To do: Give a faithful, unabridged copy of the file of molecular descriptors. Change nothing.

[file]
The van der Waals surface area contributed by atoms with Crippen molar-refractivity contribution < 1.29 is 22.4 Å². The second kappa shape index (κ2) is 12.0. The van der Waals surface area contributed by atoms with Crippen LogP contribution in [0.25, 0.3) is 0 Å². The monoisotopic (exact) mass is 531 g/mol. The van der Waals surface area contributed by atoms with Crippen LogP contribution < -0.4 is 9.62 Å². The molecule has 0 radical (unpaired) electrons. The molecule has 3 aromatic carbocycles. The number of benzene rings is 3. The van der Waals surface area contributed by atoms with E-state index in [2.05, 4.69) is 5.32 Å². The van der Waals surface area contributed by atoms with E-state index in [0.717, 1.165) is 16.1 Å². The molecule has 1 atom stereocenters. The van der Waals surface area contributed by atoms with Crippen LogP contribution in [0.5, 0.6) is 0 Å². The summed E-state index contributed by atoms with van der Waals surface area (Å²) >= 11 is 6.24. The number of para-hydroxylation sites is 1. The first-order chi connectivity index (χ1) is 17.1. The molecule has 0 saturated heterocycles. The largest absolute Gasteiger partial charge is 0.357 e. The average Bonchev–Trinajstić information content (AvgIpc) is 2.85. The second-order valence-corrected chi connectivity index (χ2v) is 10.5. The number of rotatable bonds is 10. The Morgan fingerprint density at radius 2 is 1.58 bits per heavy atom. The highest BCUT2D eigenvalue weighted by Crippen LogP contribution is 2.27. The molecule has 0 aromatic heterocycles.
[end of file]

The van der Waals surface area contributed by atoms with Crippen molar-refractivity contribution < 1.29 is 22.4 Å². The second kappa shape index (κ2) is 12.0. The van der Waals surface area contributed by atoms with Crippen LogP contribution in [0.25, 0.3) is 0 Å². The monoisotopic (exact) mass is 531 g/mol. The van der Waals surface area contributed by atoms with Crippen LogP contribution < -0.4 is 9.62 Å². The molecule has 0 radical (unpaired) electrons. The molecule has 3 aromatic carbocycles. The number of benzene rings is 3. The van der Waals surface area contributed by atoms with E-state index in [2.05, 4.69) is 5.32 Å². The van der Waals surface area contributed by atoms with E-state index in [0.717, 1.165) is 16.1 Å². The molecule has 1 atom stereocenters. The van der Waals surface area contributed by atoms with Crippen LogP contribution in [0.5, 0.6) is 0 Å². The summed E-state index contributed by atoms with van der Waals surface area (Å²) >= 11 is 6.24. The number of para-hydroxylation sites is 1. The first-order chi connectivity index (χ1) is 17.1. The molecule has 0 saturated heterocycles. The largest absolute Gasteiger partial charge is 0.357 e. The average Bonchev–Trinajstić information content (AvgIpc) is 2.85. The second-order valence-corrected chi connectivity index (χ2v) is 10.5. The number of rotatable bonds is 10. The Morgan fingerprint density at radius 2 is 1.58 bits per heavy atom. The highest BCUT2D eigenvalue weighted by Crippen LogP contribution is 2.27. The molecule has 0 aromatic heterocycles.